Lessons from a Program with Survivors of Gender-Based Violence in the Democratic Republic of the Congo
This post is by Renee Bullock of the International Livestock Research Institute.
In 2017, the International Institute of Tropical Agriculture (IITA) launched a pilot project in the Democratic Republic of the Congo (DRC) with 30 women who were survivors of sexual assault. This blog post shares the program’s key takeaways and lessons learned and provides useful guides to working on gender-based violence (GBV) issues in conflict areas.
Our stories, our lives
“According to me, empowerment is the ability to own and manage what you own, by yourself.” – Woman program participant in Mushinga, DRC.
The prevalence of sexual violence in the eastern region of the DRC is so high that region earned the infamous title of “rape capital of the world.” In this setting, the IITA, in partnership with Mamas for Africa, launched a pilot project in 2017 to increase women’s economic empowerment, improve women’s confidence in their own financial capabilities, and transform the behavior of men, particularly that of husbands. The project sought to use evidence-based approaches and research to inform and improve project design and activities that were tailored to the participants' needs. At the onset of the project, IITA used qualitative and quantitative approaches to gather information about the women, local gender norms, and practices. It also sought to learn what empowerment meant to them.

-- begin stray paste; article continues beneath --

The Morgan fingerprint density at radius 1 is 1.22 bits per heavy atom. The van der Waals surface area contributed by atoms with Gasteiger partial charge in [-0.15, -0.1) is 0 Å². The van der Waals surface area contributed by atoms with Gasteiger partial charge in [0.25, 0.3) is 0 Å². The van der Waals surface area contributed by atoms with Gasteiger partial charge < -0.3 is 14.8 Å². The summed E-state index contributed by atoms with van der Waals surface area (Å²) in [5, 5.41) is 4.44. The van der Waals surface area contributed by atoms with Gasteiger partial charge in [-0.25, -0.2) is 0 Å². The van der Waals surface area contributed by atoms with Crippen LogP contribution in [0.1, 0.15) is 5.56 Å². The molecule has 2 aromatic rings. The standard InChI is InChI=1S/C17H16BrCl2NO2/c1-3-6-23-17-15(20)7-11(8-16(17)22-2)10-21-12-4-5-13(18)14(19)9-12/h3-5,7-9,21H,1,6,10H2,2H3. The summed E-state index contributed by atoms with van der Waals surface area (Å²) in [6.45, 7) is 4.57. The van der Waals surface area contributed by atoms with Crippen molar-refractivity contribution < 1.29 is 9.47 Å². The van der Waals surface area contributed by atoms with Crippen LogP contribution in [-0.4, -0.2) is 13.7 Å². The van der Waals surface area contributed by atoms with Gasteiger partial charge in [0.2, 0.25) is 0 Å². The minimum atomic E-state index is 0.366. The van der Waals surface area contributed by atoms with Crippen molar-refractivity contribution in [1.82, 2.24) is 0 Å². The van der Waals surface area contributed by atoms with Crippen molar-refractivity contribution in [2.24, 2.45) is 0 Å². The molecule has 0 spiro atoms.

Project context and what empowerment means
Gender-based violence refers to physical and emotional abuse, but also to economic abuse, which hinders women’s potential to secure livelihoods. Women participating in the project had low literacy rates, which stemmed from gender-based education gaps common in this area of the DRC. Women participants also had very low levels of capital and some had never participated in a savings group, let alone formal banking. There were limited economic opportunities, and local norms restricted women’s independence in financial management in the household. When asked what empowerment meant, women most commonly responded with mentions of earning an income: “Empowerment is when one doesn’t depend on any other person to have one’s farm or do small business.” - Woman program participant in DRC